After Images, the photos that were never taken. 2002 -2012

What happens when an important moment cannot be recorded? When a photographer did not bring his or camera. When the machine refused to function, or contained no film, or the batteries were dead? To what degree does this missed opportunity influence our thinking, our imagination? How does the perceived image impact our memory? And can these fluid, never recorded after images inspire new thoughts and stories?
After Images is a project about photos that were never taken. 29 ‘image makers’ tell the story of the photo they were unable to take and how that image can go on haunting them.
After Images is about the ambivalent relationship between the image and the photographer, but also about language and the absence of images in the image culture.
The project is about photography, but without photos.
Initially conceived as a book in 2002, After Images has now taken the form of audio table, permanently installed in the Nederlands Fotomuseum in Rotterdam, the Netherlands.
Visitors of the Fotomuseum can sit at the table and listen to the stories, written and spoken by many photographers and artists; stories about images that the photographer let go by. They describe the scenes and explain why the photographer was either unable or unwilling to record that specific image.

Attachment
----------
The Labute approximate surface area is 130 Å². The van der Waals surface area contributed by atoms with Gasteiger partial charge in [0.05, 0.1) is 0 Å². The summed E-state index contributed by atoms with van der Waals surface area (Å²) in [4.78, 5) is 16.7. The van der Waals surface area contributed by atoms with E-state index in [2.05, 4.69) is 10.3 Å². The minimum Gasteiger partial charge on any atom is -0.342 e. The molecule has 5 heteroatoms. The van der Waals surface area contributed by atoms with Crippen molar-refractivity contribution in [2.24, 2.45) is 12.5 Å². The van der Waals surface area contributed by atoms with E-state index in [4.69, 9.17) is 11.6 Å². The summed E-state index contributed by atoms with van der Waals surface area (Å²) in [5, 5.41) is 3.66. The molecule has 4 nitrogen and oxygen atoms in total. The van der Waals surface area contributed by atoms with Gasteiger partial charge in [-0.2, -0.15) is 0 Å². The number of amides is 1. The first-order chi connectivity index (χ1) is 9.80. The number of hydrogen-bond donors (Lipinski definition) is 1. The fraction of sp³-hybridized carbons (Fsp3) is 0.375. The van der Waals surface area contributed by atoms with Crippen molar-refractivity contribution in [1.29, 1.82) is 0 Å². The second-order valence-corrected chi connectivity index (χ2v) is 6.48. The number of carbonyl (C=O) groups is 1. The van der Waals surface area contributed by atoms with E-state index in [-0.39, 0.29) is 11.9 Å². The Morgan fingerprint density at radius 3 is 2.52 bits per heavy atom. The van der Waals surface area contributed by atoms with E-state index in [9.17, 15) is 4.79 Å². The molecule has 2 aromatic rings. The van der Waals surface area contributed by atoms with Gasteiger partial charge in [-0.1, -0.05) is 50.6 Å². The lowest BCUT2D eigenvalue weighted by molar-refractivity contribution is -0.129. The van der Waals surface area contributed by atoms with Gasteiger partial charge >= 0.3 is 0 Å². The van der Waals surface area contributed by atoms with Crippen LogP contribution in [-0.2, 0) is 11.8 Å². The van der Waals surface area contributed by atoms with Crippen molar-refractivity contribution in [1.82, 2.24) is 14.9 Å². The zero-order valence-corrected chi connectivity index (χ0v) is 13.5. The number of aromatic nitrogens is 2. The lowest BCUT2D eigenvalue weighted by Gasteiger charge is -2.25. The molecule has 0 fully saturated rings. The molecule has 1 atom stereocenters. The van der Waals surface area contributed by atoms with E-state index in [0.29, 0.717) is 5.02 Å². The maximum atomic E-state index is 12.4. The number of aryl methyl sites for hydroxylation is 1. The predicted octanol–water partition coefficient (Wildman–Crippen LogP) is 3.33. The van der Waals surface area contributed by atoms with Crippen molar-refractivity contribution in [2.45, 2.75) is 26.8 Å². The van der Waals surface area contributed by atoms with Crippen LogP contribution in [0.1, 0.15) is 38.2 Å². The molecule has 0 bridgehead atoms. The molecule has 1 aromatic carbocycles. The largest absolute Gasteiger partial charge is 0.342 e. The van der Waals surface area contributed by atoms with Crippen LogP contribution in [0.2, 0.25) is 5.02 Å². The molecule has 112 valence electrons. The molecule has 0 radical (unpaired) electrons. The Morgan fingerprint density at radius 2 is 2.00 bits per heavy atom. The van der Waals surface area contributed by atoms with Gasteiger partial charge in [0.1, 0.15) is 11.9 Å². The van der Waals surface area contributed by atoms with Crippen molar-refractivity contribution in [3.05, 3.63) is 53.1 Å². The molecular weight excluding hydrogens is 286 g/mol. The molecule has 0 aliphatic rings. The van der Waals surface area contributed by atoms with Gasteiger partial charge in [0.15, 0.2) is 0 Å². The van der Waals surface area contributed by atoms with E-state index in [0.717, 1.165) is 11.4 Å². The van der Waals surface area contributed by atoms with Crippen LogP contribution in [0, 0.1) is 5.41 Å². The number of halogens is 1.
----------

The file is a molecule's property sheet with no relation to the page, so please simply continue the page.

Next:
Ideas should travel. That is why this table was built in such a way that it can travel. To other venues, such as museums, biennales, festivals and media events. The table can then be filled with stories in the language of the country where it is. The aim is to take this compact table to other parts of the world that maybe have a different relationship with – especially photographic – images.
This site will present all the stories gathered by the table; they will appear here in their original language, after each journey.
Representatives of exhibitions spaces who are interested in the subject and would like to contribute to the project, will find additional information under the heading ‘Participation’. If you have any questions, please contact Frits Gierstberg, Head of Exhibitions at he Nederlands Fotomuseum in Rotterdam (